From To Kill a Mockingbird to On the Road, from Follow Me Down to Elmer, we can help you find the american fiction books you are looking for. As the world's largest independent marketplace for new, used and rare books, you always get the best in service and value when you buy from Biblio.com, and all of your purchases are backed by our return guarantee.
Top Sellers in American Fiction
printed in its entirety in Life Magazine on September 1, 1952. It inspired a buying frenzy - selling over five million copies of the
magazine in just two days!
The story about an aging Cuban
fisherman wrangling a large marlin in the gulf stream was written in
1951 in Cuba and published in 1952. In 1953, it won the Pulitzer Prize
for Fiction and led to Hemingway's nomination for the Nobel Prize in
Literature in 1954.
Man's struggle against nature is the... Read more
stands as a pivotal piece of American literature. The story follows
the Joad family (and thousands of others) as they are driven from the
Oklahoma farm where they are sharecroppers during the Great
Depression. The drought, economic hardship, and changes in financial
and agricultural industries send them searching for dignity and
honest work in the bountiful state of California.
The novel earned Steinbeck the Pulitzer
Prize for fiction in 1940, and inspired the... Read more
serialized in The Little Review from March 1918 to December 1920 and later
published by Shakespeare and Company in 1922. Originally, Joyce conceived of
Ulysses as a short story to be included in Dubliners, but decided instead to
publish it as a long novel, situated as a sort of sequel to A Portrait of the
Artist as a Young Man, picking up Stephen Dedalus’s life over a year later.
Ulysses takes place on a single day, June 16, 1904, in Dublin -... Read more
considered to be one of the author’s greatest works. Set in New York City and
Long Island during the Roaring Twenties, the focus of the story is (of course)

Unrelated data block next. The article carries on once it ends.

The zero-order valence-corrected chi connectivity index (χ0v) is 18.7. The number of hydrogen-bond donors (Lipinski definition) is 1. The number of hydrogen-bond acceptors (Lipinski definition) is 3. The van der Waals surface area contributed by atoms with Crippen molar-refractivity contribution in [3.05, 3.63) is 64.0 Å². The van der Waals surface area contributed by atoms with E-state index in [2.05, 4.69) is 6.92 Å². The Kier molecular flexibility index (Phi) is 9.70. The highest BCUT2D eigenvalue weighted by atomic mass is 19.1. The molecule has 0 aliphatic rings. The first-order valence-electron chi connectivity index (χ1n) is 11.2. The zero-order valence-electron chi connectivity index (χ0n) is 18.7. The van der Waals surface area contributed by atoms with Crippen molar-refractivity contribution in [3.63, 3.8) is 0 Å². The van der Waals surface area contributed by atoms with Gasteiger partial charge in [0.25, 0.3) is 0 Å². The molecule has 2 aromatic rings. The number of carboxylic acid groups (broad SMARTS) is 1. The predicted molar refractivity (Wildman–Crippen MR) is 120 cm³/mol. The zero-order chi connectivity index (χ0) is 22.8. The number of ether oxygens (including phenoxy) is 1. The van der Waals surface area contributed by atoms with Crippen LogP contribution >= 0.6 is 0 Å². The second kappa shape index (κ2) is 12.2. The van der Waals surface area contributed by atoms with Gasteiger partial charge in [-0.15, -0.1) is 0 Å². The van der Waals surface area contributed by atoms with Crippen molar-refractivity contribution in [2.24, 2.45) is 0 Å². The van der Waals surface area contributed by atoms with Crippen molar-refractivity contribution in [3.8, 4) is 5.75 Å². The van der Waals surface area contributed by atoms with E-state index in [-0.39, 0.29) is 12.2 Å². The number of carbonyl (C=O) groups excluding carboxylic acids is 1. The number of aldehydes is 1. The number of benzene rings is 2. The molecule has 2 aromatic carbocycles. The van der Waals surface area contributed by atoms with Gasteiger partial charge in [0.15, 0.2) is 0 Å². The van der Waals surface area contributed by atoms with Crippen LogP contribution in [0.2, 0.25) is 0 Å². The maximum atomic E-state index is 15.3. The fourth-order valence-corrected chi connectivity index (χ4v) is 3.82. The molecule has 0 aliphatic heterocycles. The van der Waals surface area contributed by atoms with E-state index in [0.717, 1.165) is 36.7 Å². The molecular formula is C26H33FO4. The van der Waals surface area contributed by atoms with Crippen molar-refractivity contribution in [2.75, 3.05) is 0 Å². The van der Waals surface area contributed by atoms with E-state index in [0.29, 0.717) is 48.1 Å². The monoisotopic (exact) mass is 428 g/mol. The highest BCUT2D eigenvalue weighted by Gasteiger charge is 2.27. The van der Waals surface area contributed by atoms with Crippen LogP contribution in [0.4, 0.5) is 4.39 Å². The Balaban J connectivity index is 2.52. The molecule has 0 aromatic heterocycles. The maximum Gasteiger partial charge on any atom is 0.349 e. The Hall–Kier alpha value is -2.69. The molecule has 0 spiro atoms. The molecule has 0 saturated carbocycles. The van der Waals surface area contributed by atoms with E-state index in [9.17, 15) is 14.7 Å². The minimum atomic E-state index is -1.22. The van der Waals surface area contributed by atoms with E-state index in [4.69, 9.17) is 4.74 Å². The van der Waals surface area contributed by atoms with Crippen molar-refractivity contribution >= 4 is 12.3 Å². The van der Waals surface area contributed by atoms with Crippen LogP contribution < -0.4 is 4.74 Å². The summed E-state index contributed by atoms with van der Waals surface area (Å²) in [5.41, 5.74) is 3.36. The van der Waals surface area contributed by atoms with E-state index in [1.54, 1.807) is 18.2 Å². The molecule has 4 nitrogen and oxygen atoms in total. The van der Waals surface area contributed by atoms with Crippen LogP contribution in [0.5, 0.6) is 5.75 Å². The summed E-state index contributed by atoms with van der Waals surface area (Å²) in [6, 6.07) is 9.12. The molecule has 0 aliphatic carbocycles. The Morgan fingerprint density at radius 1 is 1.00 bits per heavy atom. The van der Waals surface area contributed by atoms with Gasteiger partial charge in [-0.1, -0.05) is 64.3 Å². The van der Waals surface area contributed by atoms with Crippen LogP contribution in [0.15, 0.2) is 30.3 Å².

its title character, Jay Gatsby, and his unswerving desire to be reunited with
Daisy Buchanan, the love he lost five years earlier. However, Nick Carraway,
who happens to be both Gatsby’s neighbor and Daisy’s cousin, narrates Gatsby's journey
from poverty to wealth, into the... Read more
Huckleberry Finn, written by Mark Twain, is generally regarded as the
sequel to his earlier novel, The Adventures of Tom Sawyer; however, in
Huckleberry Finn, Twain focused increasingly on the institution of
slavery and the South. Narrated by Huckleberry “Huck” Finn in Southern
antebellum vernacular, the novel gives vivid descriptions of people and
daily life along the Mississippi River while following the adventure of
Huck and... Read more
Farewell to Arms is the story of Lieutenant Frederic Henry, an American serving
as an ambulance driver in the Italian army, and his love affair with an English
nurse named Catherine Barkley. The novel is semi-autobiographical, based on
Hemingway's own experiences serving in the Italian campaigns during the war.
While some assume the title of the work to be taken from a poem by 16th century
English dramatist George Peele, others believe it to be a simple pun... Read more
acclaimed work. Set during World War II, the novel uses a distinctive non-chronological
third-person omniscient narration, mainly focusing on the life of Captain John
Yossarian, a U.S. Army Air Forces B-25 bombardier. Occasionally, the narrator
also shows us how other characters, such as the chaplain or Hungry Joe,
experience the world around them. As the novel’s events are described from the
different points of view through separate... Read more
the most famous and influential of the Beat novels, Jack Kerouac's On
the Road represents much of what
made the Beat and Counterculture movements so unique and important.
The plot concerning the road trips and adventures experienced by
Kerouac and his friends is well-known, as are the rumors and tall
tales of the books' production.
often claimed that the wrote On the Road
in a mere three weeks on a single 120-foot scroll of paper. Although
that scroll does indeed exist and is featured... Read more
American Fiction Books & Ephemera
Caldwell tells the story of a rural, proletariat family in South
Carolina whose lives seemingly revolve around the pursuit of sex and
money. A commentary on the plight of the working class sans union
protection in the 1930s, the novel also explores themes on land and
resource conservation. Due to the sexual imagery, Caldwell was sued
for the dissemination of pornography, but ultimately prevailed in
court. The case and decision is considered significant in the... Read more